Explained: What is the Emilia Romagna election and why does it matter to Italy?

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Explained: What is the Emilia Romagna election and why does it matter to Italy?
Stefano Bonaccini, the centre-left president of Emilia Romagna, celebrates victory. Photo: Miguel Medina/AFP

Why does the rest of Italy care about a regional election in Emilia Romagna? Here are the results and why they matter.


Who was voting and what for?

The residents of Emilia Romagna, the central-north region that includes Bologna, voted on Sunday for a regional president – roughly the equivalent of a state governor in the US.

The regional president appoints and heads a committee of councillors that help govern the region. There is also a regional parliament elected separately by voters.

READ ALSO: An introductory guide to the Italian political system

Some 3.5 million people were eligible to vote in Emilia Romagna's poll for regional president, which usually takes place every five years. 

The last election in November 2014 saw Stefano Bonaccini of the centre-left Democratic Party (PD) elected with 49.05 percent of the vote.

What's the context?

Emilia Romagna has been a stronghold of the Italian left for more than 70 years. The wealthy region, which thrives on extensive agriculture as well as car manufacturing, was a key part of the 'Red Belt', the traditionally left-wing heartland of central Italy that has recently begun to shift to the right.

At European parliamentary elections in May 2019, the right-wing populist League went from a marginal force to the region's biggest party with nearly 34 percent of the vote to the PD's 31 percent. And in October, the League won regional elections in Umbria, another long-time bastion of the left.


League leader Matteo Salvini with centre-right Senator and regional candidate Lucia Borgonzoni during a rally. Photo: Andreas Solaro/AFP

As the League gains ground nationally it increases the pressure on Italy's national government, a fragile coalition between the PD and the Five Star Movement (M5S) that formed after the League pulled out of its own fractious alliance with the M5S. The parties fielded separate candidates in Emilia Romagna instead of joining forces.

As the League rises in opinion polls, its leader, Matteo Salvini, is pushing for snap elections to replace what he says is a government that doesn't represent a majority of voters. The more regions that vote for the League, the stronger his case looks. 

In recent months, though, Emilia Romagna has seen the emergence of the Sardines, the non-partisan movement born in Bologna a few months ago that has since held rallies against populism and right-wing extremism all over Italy.

READ ALSO: 'Enough hate': Who are the protesting 'Sardines' packing into Italian squares?

An anti-League protester in Bologna a few days before Sunday's vote. Photo: Andreas Solaro/AFP

Who were the frontrunners?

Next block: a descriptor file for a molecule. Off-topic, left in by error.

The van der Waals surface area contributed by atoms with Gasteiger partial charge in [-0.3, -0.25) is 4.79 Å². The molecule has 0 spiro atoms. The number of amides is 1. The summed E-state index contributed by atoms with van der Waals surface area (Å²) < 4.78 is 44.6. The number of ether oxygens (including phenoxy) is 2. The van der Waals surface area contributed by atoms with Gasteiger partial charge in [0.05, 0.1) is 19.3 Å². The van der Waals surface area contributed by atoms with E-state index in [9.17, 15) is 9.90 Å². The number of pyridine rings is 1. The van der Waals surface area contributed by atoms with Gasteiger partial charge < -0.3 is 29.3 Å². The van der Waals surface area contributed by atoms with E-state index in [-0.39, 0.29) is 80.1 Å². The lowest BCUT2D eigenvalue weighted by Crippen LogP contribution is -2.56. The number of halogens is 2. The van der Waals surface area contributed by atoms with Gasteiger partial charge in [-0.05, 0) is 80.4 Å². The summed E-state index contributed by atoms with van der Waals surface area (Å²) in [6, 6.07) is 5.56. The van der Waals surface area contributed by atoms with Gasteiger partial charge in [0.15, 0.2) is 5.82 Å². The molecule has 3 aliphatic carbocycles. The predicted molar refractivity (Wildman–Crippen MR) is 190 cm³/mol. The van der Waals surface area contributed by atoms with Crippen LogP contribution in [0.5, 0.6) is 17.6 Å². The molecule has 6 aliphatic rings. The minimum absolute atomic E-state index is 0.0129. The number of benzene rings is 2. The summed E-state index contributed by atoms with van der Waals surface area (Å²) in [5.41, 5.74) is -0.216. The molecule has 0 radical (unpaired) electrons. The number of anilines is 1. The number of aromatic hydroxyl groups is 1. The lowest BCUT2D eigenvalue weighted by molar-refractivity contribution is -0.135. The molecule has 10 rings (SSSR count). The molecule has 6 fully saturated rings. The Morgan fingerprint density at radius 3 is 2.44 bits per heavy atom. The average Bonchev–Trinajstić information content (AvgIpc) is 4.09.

The vote was considered a contest between the PD's Bonaccini, the incumbent, and Lucia Borgonzoni, the joint candidate for the League and its smaller allies, far-right Brothers of Italy and centre-right Forza Italia.

Borgonzoni was joined on the campaign trail by Salvini, who vowed to "liberate" Emilia Romagna from the left.

Pre-election polls showed the League neck-and-neck with the PD, which governs Italy in coalition with the anti-establishment Five Star Movement (M5S).

Who won?

Bonaccini was re-elected with 51.36 percent of the vote, keeping the regional committee in the PD's hands for another term.

Borgonzoni won 43.68 percent, compared to 29.85 percent won by the same right-wing coalition in 2014.

READ ALSO: Left holds Italy's Emilia Romagna in key regional vote

The M5S, which won 13.31 percent in 2014, saw its support collapse to 3.5 percent.

Turnout was 67 percent, close to double the 37 percent of voters who took part in 2014.

So it was a defeat for Salvini?

Yes, in that he didn't make history by turning Emilia Romagna to the right. 

That isn't promising for the six other regional elections coming up in the first half of this year, including in Tuscany and Puglia, where the League is hoping to make in-roads.

But his right-wing coalition gained ground and exposed the gaps between Emilia Romagna's progressive, left-voting cities and conservative rural areas, where support for the right is rallying.

Salvini remained defiant even after the loss became clear, saying: "For the first time, it was a contest."

Salvini and Borgonzoni give a press conference after the defeat. Photo: Miguel Medina/AFP

Arguably the biggest loser was the Five Star Movement. Corriere Della Sera editorialist Massimo Franco wrote that the party suffered an "annihilation", saying its power was beyond marginal and now "residual".

Why does it matter to the rest of Italy?

Emilia Romagna turning to the right would have been a major shift in Italy's political geography, and a clear sign that the Red Belt had crumbled for good.

What's more, it could have sent the national government into crisis and perhaps even triggered its collapse. 

As things stand, the government has a little longer to work out its troubles.

The biggest uncertainty surrounds the M5S, which has seen an exodus of disillusioned lawmakers. Controversial party leader Luigi Di Maio resigned on Wednesday in a bid to stave off a crisis, but analysts say the party still risks fracturing.

It's also a sign that the Sardines, while not actually a political party, could prove a force to be reckoned with in Italian elections. The League's defeat in Emilia Romagna has been attributed in part to a high voter turnout, helped by the mass mobilization of thousands of anti-hate protesters.

Still confused? Here's a visual explainer created by one of The Local's readers and contributors, cartoonist Adam Rugnetta:

READ ALSO: Luigi Di Maio quits as head of Italy's Five Star Movement


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